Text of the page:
Mark Zuckerberg just turned up the dopamine. Here’s how

Yesterday Mark Zuckerberg, founder of Facebook, announced that Facebook would be showing us more of our friends and family and less news and corporate stuff on our news feed.

For the past few months I’ve been studying social media with fresh eyes since learning more about my addiction to it, and other things.

Here’s one thing I’ve learned: engagement from real people matters a LOT more than engagement from companies. Over on Twitter two accounts are amongst those following me: Salesforce and Marc Benioff.

When Marc retweets me, or likes me, I get an immediate dopamine hit. We all know the feeling when someone big and important retweets us, or likes our post.

What I have recently learned is that if Salesforce’s account retweets me, I still get a dopamine hit but it’s easily 1/10th as much. Why? Well, it just doesn’t seem as big a deal.

What’s funny is it’s actually a lot harder to get a retweet from Salesforce than from Marc Benioff. Oh, and when you get a retweet/like from a corporate account it almost always is focused on that specific corporation, so doesn’t bring anyone nearly as interesting as a feed as when you follow just people.

But here’s the rub. I get the exact same dopamine hit when I get a retweet or a like from my wife, or my best friend. Now, there are other advantages of getting a retweet from someone “famous” beyond just the dopamine hit, but we’ll examine those later. The main thing is that the ability to addict you is much higher if a real person interacts with you than if a brand does.

Zuckerberg knows this. Now my friend Brandon Wirtz says that yesterday’s move also is because Facebook doesn’t have much advertising inventory, so needed to goose the numbers and force more brands to spend money to get the views they seek.

One does not negate the other.

Over on Twitter I’ve spent hundreds of hours in the past three months cleaning up my inbound feeds. One thing I did on my main feed is I unfollowed all accounts done by a committee. So no more following companies, like Salesforce. Only following people.

My feed today is easily 100x more addictive to read than it was just three months ago. It’s not intuitive, but Zuckerberg studies these things in depth.

Two days ago I had dinner with Francine Hardaway, investor out of Phoenix, AZ, and she wondered if Facebook could get to the place where it would make decisions based on what would help people instead of what would addict them. I don’t know that the two can be separated.

After all, I can tell you that seeing baby photos from friends, or wedding announcements, or funeral arrangements, makes our human lives better than seeing ads or news items. But they are more addictive too.

I’ve been studying spirituality recently, in my attempts to become a better human being. I’ve been getting around, talking to people who have happier lives than I do, and I notice that they do a few simple things:

1. Help other people. One, I met, goes to San Quentin and teaches classes there. She says that makes her so happy that the rest of the week can go to hell and she still is glowing.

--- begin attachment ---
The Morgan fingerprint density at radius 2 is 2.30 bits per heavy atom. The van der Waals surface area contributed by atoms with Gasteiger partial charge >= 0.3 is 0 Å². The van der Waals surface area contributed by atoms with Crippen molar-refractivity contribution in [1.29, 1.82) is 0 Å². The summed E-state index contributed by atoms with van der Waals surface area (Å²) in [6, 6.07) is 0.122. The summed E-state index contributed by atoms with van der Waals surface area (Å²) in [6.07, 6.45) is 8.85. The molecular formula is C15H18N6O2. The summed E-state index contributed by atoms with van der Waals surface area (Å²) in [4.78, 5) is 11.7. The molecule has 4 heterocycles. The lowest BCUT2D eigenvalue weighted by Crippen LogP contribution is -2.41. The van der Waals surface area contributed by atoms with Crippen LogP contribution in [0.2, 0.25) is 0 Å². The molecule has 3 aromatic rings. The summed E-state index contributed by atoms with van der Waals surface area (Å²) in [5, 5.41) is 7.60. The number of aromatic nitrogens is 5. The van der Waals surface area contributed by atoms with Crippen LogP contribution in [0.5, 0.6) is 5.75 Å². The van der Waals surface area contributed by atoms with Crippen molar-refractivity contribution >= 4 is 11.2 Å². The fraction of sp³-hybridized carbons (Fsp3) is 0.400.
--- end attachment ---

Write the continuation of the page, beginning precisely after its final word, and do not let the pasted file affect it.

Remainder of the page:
2. Meditation. Everyone who does it says that this improves their ability to deal with life and centers them.

3. Praying. In rehab we learn about the importance of being less self-centered and by praying to a higher power this brings major benefits against anger and disappointment.

4. Exercise. Brings brain benefits from increased blood circulation, and other benefits. Makes you feel good about yourself too.

5. Organization. People who have organized homes, along with intentional lives (IE, make lists of things to do and goals for yourself) are happier and feel better about themselves.

None of those things comes from social media, with the exception of maybe helping other people. So I’m not sure how Facebook can become better for you until we get VR, where we’ll get exercise and maybe some of the other benefits. So, for 2018 I think Zuckerberg is right to focus on monetization and addiction, even if he calls it something else like an “improved human connection.”

One of my pieces of advice for Twitter would be to provide a “people only” feed. If it did that Twitter would see an increase in usage and addiction.

Regarding the difference between my wife liking a post and Marc Benioff: there is a storytelling difference and an influence difference. If I tell friends at dinner “Benioff liked my post today” and compare it to “Maryam liked my post today” my friends will say “so, she’s your wife” versus “oh, what caught Benioff’s eye?” But neither matters as much to addiction levels to these platforms as the difference between humans and corporate accounts.


Maryam’s mom dies

Maryam woke me up this morning crying. “I want my mommy,” she wimpered. Last night her mom died after suffering a stroke on Monday.

There is nothing worse than not being able to do something about someone else’s pain. Mahin Ayatollahzadeh, Maryam’s mom, was always on my side and she was quite a special woman and I’m not saying that just because she was always on my side, even when I brought pain to the family.

Instead, listen to one of her doctors, who worked with her for six years after she couldn’t walk anymore due to an earlier brain tumor: “she was my nicest patient.”

I saw that up and close myself. Despite being dealt a harsh penalty by life (not being able to walk) she never had a harsh word. I never saw her angry. If she had disappointments it was that she couldn’t spend more time with her family.

Earlier in our marriage we had her live with us. Some of my friends joked around about that, saying they never would put up with their mother-in-law living with them. I never saw it as a bother because she was always so nice, not to mention she made the best meals I’ve ever had in my life (and I’ve eaten at some of the most famous restaurants with the most famous chefs, like Guy Savoy in Paris, and I’d trade all those for one of hers).

Her outlook on life came from harsh circumstances. As a woman she came from a society, Iran, where women were treated far harsher than here. She was married at 16 to someone her parents picked for her. Her country went through a devastating war, her home was bombed, she sent Maryam, my wife, away to a far-away land, America, when Maryam was 14.